Super-successful game Fortnite may find its biggest business challenge yet as it moves to iPhone
- But "Fortnite" is about to face a new challenge: The fickle world of mobile gaming, where companies can make a ton of money on a hit game, only to fade into oblivion later.
- But while PC and console franchises like "Minecraft" and "Call of Duty" have been enduring cash cows, the world of mobile gaming tends to have higher highs and lower lows.
- The good news for "Fortnite" is that mobile game spending is 2.3 times higher than PC and Mac gaming, and 3.6 times higher than game consoles, according to a recent report from App Annie and IDC.
- The bad news is that a short-term payout doesn't guarantee long-term monetary success — just ask the makers of hit games like Puzzle & Dragons and Fruit Ninja, which were among the top mobile games ever as recently as 2015.
Bitcoin Price Retreat Digs Into Bitcoin Miner Profits
- It’s no secret the BTC price has been in a rut, which has dampened investor sentiment but now it’s also interfering with the plans of ambitious mining projects that have flooded the market since bitcoin’s peak at year-end.
- Fundstrat Global Advisors’ data science team developed a bitcoin mining model that has determined the current price level for BTC is below the threshold to profitably create it.
- It’s an unusual situation for the cost of mining to supersede that of the asset itself, Fundstrat says, suggesting that the current multiple represents a “trough” and that now is not the time to sell.
- When times are good, bitcoin mining pays off, with this China’s Bitmain alone have generated between USD 3 billion and USD 4 billion in profits last year.
- Meanwhile, Fundstrat quantamental strategist Sam Doctor based the calculation to arrive at the BTC floor price in part on energy costs of $0.06 per kilowatt hour.
Steve Jobs pre-Apple job application auctioned off for $174,000
- An Internet entrepreneur from England was the winning bidder, Boston-based auction house RR Auction said on Friday, but the buyer wished to remain anonymous.
- The application dated 1973, complete with spelling and punctuation errors, had been expected to fetch about $50,000.
- The sale price reached on Thursday was $174,757, the auction house said.
- Under a section titled “Special Abilities,” Jobs wrote “tech or design engineer.
- — from Bay near Hewitt-Packard,” a reference to pioneering California technology company Hewlett-Packard and the San Francisco Bay area.
- The document does not state what position or company the application was intended for.
- Jobs and friend Steve Wozniak founded Apple about three years later.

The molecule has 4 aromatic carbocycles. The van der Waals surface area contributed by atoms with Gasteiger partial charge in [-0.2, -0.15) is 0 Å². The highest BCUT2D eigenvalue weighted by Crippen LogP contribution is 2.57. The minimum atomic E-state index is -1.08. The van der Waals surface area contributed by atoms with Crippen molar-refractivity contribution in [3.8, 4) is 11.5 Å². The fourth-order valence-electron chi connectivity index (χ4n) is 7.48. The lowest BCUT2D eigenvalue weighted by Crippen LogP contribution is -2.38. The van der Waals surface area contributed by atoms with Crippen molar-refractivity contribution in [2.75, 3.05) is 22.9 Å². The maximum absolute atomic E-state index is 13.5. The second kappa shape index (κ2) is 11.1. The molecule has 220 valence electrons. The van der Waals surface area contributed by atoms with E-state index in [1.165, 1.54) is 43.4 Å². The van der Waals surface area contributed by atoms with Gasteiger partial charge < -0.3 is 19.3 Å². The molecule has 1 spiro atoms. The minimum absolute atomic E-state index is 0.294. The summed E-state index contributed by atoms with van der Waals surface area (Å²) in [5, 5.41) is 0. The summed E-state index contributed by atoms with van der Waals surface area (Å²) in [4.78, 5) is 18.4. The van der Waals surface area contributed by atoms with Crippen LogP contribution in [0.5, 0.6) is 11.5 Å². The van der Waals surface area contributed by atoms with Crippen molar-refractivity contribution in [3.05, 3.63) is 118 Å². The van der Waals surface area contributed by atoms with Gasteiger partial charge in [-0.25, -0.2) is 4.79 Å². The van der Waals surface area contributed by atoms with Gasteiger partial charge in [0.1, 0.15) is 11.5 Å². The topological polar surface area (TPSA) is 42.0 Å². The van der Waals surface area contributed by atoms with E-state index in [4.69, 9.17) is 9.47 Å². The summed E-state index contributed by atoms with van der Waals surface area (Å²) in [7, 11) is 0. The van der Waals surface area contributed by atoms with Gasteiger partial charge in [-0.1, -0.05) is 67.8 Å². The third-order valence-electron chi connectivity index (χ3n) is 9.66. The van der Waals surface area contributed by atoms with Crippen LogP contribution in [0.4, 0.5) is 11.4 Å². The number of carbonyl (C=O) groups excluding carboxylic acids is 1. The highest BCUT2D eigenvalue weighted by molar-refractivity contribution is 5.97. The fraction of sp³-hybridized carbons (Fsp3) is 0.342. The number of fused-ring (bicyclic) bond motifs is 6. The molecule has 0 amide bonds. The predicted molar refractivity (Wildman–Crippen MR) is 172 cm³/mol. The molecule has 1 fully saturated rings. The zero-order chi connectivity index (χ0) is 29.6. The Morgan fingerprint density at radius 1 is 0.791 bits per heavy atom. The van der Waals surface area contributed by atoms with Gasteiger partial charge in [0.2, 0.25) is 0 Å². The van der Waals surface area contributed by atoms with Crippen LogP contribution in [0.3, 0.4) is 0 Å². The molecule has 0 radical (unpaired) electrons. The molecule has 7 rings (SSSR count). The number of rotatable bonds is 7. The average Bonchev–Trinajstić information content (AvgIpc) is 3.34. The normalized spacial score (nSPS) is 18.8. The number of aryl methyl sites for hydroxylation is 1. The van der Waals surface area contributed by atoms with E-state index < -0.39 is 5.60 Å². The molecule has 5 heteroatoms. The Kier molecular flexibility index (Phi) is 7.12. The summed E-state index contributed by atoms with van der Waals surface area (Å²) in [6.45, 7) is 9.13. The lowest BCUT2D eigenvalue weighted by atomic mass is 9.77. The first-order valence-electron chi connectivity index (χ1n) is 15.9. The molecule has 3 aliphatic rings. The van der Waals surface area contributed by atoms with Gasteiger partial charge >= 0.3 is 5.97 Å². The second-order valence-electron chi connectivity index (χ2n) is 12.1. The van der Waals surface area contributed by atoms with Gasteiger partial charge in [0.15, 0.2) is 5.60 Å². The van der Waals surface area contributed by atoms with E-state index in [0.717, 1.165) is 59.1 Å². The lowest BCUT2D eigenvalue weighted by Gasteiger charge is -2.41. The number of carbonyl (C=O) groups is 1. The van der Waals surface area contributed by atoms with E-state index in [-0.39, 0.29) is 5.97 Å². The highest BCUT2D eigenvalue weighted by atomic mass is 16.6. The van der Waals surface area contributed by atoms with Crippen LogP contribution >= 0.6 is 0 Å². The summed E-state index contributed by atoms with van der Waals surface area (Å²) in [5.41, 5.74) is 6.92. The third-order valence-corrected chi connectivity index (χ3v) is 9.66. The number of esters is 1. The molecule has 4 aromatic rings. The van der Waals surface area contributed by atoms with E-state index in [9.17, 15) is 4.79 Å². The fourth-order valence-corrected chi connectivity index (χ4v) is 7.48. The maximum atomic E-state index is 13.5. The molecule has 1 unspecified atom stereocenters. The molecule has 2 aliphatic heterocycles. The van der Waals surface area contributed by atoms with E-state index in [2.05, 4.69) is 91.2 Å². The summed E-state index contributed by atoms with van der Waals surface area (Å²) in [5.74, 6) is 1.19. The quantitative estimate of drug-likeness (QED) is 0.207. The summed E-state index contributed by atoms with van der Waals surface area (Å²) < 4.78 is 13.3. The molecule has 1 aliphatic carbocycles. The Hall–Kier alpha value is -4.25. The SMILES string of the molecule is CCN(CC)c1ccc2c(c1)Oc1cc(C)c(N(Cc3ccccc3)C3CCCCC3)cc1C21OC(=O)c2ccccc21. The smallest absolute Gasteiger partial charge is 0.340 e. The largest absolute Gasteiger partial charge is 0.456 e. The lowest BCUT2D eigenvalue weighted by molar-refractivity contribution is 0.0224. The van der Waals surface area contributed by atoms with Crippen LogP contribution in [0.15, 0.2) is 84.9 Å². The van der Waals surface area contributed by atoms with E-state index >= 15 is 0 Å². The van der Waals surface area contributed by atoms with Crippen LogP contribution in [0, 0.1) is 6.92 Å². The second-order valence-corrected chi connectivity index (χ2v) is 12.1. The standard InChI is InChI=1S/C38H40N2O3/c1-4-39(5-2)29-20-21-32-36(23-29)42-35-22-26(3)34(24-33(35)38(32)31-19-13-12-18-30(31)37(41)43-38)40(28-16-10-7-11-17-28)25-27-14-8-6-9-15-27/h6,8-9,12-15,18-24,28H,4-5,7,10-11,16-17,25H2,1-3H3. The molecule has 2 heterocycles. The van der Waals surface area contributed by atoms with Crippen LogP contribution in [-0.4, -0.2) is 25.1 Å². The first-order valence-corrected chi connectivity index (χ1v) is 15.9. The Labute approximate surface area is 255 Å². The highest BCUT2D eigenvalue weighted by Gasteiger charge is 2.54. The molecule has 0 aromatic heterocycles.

- RR Auction said the high price reflected the continuing influence of Jobs, who died of cancer in 2011 at the age of 56.
Zscaler’s IPO Ends First Day Up 106% From Its IPO Price
- There’s demand for new tech shares if your name is Zscaler, a company that sported a billion-dollar-plus valuation before it went public today.
- According to Yahoo Finance, Zscaler wrapped the day valued at $33 per share, precisely, up 106.25 percent from its IPO price.
- At $16 per share, the firm was worth around $1.9 billion at the time of its IPO.
- As we wrote, the company’s revenue rose (in quarterly terms) well, while its net losses were pared.
- Powering the above was the firm’s 122 percent “dollar-based net retention rate,” implying that its recurring revenue has a quick compound rate.
- Investors like that, as it improves a firm’s customer acquisition costs when compared to the value of those customers; or, in simpler terms, Zscaler’s future revenue growth will compound from its current foundation hinting that it can keep paring its net losses while expanding.
Cryptocurrency Continues to Slump, Bitcoin Remains Stable at $8,200
- The cryptocurrency market has continued to slump over the past few weeks, as both major and minor cryptocurrencies followed the price trend of bitcoin.
- While traders still believe the price of bitcoin will likely suffer another correction before a short-term recovery occurs, billionaires including Peter Thiel and Alan Howard have expressed their optimism towards the cryptocurrency market.
- At the Economic Club in New York City, billionaire investor Peter Thiel stated that he is still long on bitcoin, and that he is more optimistic towards the cryptocurrency than before.
- Thiel emphasized that he is skeptical towards everything else, including major cryptocurrencies, apart from bitcoin.
- However, the market is not focusing on the innovative developments happening within the space, and is depending on negative media coverage involving traditional finance experts criticizing bitcoin and other cryptocurrencies without sound arguments and evidence.